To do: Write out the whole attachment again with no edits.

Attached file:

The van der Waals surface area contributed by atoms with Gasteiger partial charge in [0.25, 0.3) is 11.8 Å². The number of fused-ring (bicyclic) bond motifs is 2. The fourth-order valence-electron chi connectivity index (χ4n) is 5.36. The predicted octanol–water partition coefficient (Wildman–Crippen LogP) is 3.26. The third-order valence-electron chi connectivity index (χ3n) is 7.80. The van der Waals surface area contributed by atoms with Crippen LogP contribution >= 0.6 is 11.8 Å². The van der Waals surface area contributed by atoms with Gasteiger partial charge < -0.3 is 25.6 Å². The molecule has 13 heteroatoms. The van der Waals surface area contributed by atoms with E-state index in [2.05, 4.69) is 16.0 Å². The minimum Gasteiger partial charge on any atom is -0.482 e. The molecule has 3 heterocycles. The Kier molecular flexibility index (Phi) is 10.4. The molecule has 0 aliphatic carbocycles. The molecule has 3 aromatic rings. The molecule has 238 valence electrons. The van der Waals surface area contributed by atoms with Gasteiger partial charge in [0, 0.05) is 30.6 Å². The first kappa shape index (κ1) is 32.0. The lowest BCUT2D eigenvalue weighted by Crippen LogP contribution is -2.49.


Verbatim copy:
The van der Waals surface area contributed by atoms with Gasteiger partial charge in [0.25, 0.3) is 11.8 Å². The number of fused-ring (bicyclic) bond motifs is 2. The fourth-order valence-electron chi connectivity index (χ4n) is 5.36. The predicted octanol–water partition coefficient (Wildman–Crippen LogP) is 3.26. The third-order valence-electron chi connectivity index (χ3n) is 7.80. The van der Waals surface area contributed by atoms with Crippen LogP contribution >= 0.6 is 11.8 Å². The van der Waals surface area contributed by atoms with Gasteiger partial charge < -0.3 is 25.6 Å². The molecule has 13 heteroatoms. The van der Waals surface area contributed by atoms with E-state index in [2.05, 4.69) is 16.0 Å². The minimum Gasteiger partial charge on any atom is -0.482 e. The molecule has 3 heterocycles. The Kier molecular flexibility index (Phi) is 10.4. The molecule has 0 aliphatic carbocycles. The molecule has 3 aromatic rings. The molecule has 238 valence electrons. The van der Waals surface area contributed by atoms with Gasteiger partial charge in [0, 0.05) is 30.6 Å². The first kappa shape index (κ1) is 32.0. The lowest BCUT2D eigenvalue weighted by Crippen LogP contribution is -2.49.